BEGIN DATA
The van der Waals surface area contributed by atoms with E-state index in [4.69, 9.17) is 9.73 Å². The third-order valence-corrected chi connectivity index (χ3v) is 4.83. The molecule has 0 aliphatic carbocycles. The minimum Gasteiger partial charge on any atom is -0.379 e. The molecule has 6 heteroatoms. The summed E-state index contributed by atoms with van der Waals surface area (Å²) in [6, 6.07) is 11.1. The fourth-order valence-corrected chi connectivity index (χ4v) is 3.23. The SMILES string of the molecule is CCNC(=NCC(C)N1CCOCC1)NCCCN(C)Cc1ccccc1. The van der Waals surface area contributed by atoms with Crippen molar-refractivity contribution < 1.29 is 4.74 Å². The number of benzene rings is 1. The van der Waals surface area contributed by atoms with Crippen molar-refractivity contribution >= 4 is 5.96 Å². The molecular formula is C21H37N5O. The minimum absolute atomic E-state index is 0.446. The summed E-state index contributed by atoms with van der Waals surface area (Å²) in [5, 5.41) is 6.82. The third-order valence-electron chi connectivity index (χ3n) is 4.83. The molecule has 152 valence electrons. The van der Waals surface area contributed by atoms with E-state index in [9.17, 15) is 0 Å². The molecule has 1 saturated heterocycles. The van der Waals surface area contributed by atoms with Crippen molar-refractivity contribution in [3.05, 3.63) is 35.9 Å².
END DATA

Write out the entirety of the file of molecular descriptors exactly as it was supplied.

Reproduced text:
The van der Waals surface area contributed by atoms with E-state index in [4.69, 9.17) is 9.73 Å². The third-order valence-corrected chi connectivity index (χ3v) is 4.83. The molecule has 0 aliphatic carbocycles. The minimum Gasteiger partial charge on any atom is -0.379 e. The molecule has 6 heteroatoms. The summed E-state index contributed by atoms with van der Waals surface area (Å²) in [6, 6.07) is 11.1. The fourth-order valence-corrected chi connectivity index (χ4v) is 3.23. The SMILES string of the molecule is CCNC(=NCC(C)N1CCOCC1)NCCCN(C)Cc1ccccc1. The van der Waals surface area contributed by atoms with Crippen molar-refractivity contribution < 1.29 is 4.74 Å². The number of benzene rings is 1. The van der Waals surface area contributed by atoms with Crippen molar-refractivity contribution >= 4 is 5.96 Å². The molecular formula is C21H37N5O. The minimum absolute atomic E-state index is 0.446. The summed E-state index contributed by atoms with van der Waals surface area (Å²) in [5, 5.41) is 6.82. The third-order valence-electron chi connectivity index (χ3n) is 4.83. The molecule has 152 valence electrons. The van der Waals surface area contributed by atoms with E-state index in [9.17, 15) is 0 Å². The molecule has 1 saturated heterocycles. The van der Waals surface area contributed by atoms with Crippen molar-refractivity contribution in [3.05, 3.63) is 35.9 Å².